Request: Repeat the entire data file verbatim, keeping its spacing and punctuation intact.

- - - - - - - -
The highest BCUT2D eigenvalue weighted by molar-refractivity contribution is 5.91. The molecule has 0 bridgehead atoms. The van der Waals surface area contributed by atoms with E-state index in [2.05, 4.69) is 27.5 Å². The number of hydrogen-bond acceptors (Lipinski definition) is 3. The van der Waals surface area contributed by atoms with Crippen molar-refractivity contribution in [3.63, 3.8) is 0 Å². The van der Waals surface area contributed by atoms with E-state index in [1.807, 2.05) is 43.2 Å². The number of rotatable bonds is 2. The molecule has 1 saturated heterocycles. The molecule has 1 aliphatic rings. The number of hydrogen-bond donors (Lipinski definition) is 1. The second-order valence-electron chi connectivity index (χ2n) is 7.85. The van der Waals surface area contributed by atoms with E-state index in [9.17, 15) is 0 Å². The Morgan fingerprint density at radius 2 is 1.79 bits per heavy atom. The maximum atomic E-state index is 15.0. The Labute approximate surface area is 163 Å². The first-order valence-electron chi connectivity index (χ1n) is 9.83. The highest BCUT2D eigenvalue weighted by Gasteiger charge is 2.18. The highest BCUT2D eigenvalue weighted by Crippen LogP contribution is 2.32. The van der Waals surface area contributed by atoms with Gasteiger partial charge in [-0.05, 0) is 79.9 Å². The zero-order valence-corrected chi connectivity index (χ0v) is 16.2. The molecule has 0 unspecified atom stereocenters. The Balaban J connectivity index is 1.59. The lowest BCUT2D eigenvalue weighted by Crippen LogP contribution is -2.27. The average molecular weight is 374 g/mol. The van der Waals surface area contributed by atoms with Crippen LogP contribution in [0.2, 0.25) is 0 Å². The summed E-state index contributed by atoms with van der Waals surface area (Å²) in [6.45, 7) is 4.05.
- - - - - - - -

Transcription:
The highest BCUT2D eigenvalue weighted by molar-refractivity contribution is 5.91. The molecule has 0 bridgehead atoms. The van der Waals surface area contributed by atoms with E-state index in [2.05, 4.69) is 27.5 Å². The number of hydrogen-bond acceptors (Lipinski definition) is 3. The van der Waals surface area contributed by atoms with Crippen molar-refractivity contribution in [3.63, 3.8) is 0 Å². The van der Waals surface area contributed by atoms with E-state index in [1.807, 2.05) is 43.2 Å². The number of rotatable bonds is 2. The molecule has 1 saturated heterocycles. The molecule has 1 aliphatic rings. The number of hydrogen-bond donors (Lipinski definition) is 1. The second-order valence-electron chi connectivity index (χ2n) is 7.85. The van der Waals surface area contributed by atoms with E-state index in [9.17, 15) is 0 Å². The Morgan fingerprint density at radius 2 is 1.79 bits per heavy atom. The maximum atomic E-state index is 15.0. The Labute approximate surface area is 163 Å². The first-order valence-electron chi connectivity index (χ1n) is 9.83. The highest BCUT2D eigenvalue weighted by Gasteiger charge is 2.18. The highest BCUT2D eigenvalue weighted by Crippen LogP contribution is 2.32. The van der Waals surface area contributed by atoms with Gasteiger partial charge in [-0.05, 0) is 79.9 Å². The zero-order valence-corrected chi connectivity index (χ0v) is 16.2. The molecule has 0 unspecified atom stereocenters. The Balaban J connectivity index is 1.59. The lowest BCUT2D eigenvalue weighted by Crippen LogP contribution is -2.27. The average molecular weight is 374 g/mol. The van der Waals surface area contributed by atoms with Crippen LogP contribution in [0.2, 0.25) is 0 Å². The summed E-state index contributed by atoms with van der Waals surface area (Å²) in [6.45, 7) is 4.05.